Functional characterization of the gene (NPHP4) causing nephronophthisis type 4. Nephronophthisis (NPHP), an autosomal-recessive cystic kidney disease, constitutes the most frequent genetic cause of chronic renal failure in the first two decades of life. Histologically, the disease is characterized by disrupted tubular basement membrane structure, renal tubular cell atrophy, interstitial fibrosis and cyst formation. In a subset of patients with NPHP there is an association with retinitis pigrnentosa, known as Senior-Loken syndrome (SLS). We have previously identified by positional cloning the gene (NPHP1) for juvenile nephronophthisis. Its gene product """"""""nephrocystin"""""""" interacts with signaling proteins that regulate actin organization in the cytoskeleton. We have also identified by positional cloning the gene (NPHP3), mutations in which cause NPHP type 3 and the mouse renal cystic phenotype pcy. In addition, using a candidate approach, we have identified mutations in the human inversin gene as causing NPHP type 2 and demonstrated its expression in primary cilia of renal tubule cells, thus linking the pathogenesis of NPHP to disease mechanisms of polycystic kidney disease. Recently, we have identified by positional cloning the gene (NPHP4) causing NPHP type 4 and SLS type 4. NPHP4 is unique to human and mouse genomes and encodes a novel protein, nephroretinin, which is conserved in the nematode C. elegans. We generated first functional data by demonstrating that, i) nephroretinin is expressed in primary cilia of renal epithelial cells, ii) nephroretinin localizes to specific cUiated neurons in C. elegans which express other proteins relevant for renal cystic disease, and iii), NPHP4 mutations exhibit oligogenic inheritance with other NPHP genes. This proposal is aimed at the functional characterization of the novel NPHP4 gene product """"""""nephroretinin"""""""" that we identified. Specifically, we propose to: 1) Determine how oligogenic mutations in nephronophthisis genes influence genotype/phenotype relationships; 2) Characterize the function of the NPHP4 gene and its role in the pathogenesis of NPHP type 4; 3) Generate and characterize mouse models of targeted disruption of the Nphp4 and Nphpl genes. Since nephroretinin represents a novel gene product, we expect these studies to provide new insights into disease mechanisms of renal interstitial fibrosis and cyst development in developing and adult kidney and into the function of the retina.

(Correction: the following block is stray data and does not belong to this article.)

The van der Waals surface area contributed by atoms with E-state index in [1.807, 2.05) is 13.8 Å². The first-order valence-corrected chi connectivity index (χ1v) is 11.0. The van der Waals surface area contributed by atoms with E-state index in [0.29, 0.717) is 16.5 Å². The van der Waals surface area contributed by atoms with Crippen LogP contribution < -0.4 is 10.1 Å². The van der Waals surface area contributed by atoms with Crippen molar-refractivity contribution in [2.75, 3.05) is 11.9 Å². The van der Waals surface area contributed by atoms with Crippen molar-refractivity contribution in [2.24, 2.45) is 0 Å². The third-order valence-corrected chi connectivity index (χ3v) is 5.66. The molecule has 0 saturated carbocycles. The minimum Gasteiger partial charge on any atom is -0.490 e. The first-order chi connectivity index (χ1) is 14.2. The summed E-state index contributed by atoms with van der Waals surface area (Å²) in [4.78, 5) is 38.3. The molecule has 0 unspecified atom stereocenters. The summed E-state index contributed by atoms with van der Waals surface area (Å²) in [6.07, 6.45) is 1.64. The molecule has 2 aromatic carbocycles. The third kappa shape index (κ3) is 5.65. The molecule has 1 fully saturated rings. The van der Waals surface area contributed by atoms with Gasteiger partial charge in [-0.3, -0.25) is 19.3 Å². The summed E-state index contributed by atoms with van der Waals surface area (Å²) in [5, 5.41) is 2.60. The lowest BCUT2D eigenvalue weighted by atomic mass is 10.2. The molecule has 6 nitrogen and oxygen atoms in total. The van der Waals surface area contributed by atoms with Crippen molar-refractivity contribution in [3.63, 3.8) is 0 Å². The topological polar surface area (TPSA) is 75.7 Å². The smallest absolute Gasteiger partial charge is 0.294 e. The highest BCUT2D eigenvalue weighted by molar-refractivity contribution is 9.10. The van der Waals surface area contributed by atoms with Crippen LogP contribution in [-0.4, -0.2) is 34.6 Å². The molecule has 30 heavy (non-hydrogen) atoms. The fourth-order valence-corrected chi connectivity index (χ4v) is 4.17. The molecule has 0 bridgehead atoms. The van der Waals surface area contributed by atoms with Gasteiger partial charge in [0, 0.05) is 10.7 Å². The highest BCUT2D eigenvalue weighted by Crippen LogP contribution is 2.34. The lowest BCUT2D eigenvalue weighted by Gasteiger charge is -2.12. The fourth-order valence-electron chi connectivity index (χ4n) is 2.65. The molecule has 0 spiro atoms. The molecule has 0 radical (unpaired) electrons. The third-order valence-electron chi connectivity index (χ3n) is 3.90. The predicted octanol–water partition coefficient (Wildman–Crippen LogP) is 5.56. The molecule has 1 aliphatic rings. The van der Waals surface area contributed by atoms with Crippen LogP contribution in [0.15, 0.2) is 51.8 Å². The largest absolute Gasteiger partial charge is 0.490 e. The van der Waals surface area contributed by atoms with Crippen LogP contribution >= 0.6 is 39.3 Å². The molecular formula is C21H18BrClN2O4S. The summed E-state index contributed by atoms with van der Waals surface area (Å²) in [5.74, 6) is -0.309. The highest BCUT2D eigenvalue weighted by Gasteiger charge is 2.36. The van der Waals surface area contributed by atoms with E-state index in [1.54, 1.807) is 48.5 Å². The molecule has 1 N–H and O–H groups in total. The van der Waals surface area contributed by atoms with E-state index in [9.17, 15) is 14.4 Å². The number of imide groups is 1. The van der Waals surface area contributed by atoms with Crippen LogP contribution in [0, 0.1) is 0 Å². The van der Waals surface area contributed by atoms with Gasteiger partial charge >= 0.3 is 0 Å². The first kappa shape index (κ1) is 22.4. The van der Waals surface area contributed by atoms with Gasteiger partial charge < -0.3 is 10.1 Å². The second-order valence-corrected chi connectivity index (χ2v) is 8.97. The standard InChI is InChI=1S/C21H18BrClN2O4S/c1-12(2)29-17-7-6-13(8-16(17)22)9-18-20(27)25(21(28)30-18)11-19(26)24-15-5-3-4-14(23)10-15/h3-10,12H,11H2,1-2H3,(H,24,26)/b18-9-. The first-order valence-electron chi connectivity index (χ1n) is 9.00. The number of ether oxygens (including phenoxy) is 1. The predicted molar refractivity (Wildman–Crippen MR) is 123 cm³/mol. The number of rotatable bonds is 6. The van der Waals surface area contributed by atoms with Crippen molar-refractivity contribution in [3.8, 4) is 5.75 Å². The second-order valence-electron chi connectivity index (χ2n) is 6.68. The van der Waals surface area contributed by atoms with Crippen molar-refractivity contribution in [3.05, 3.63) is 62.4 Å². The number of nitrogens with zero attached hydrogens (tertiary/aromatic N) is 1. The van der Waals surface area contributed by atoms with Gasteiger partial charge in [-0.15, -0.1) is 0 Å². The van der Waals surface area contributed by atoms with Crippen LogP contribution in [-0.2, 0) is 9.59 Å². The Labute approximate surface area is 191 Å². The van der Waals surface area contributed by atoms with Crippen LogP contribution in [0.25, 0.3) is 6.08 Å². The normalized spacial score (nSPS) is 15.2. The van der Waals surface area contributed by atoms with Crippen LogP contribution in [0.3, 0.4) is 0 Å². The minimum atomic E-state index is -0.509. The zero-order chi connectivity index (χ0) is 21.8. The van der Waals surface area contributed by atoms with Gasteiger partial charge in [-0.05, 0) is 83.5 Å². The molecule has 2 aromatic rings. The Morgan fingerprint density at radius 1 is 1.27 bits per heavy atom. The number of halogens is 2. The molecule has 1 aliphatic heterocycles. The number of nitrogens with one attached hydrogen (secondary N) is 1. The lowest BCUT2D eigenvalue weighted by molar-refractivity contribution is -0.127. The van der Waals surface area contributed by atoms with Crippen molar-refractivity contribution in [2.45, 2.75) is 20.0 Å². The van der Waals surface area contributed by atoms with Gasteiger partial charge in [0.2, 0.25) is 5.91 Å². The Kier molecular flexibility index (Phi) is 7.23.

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National Institute of Diabetes and Digestive and Kidney Diseases (NIDDK)
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Cellular and Molecular Biology of the Kidney Study Section (CMBK)
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Rasooly, Rebekah S
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University of Michigan Ann Arbor
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Ann Arbor
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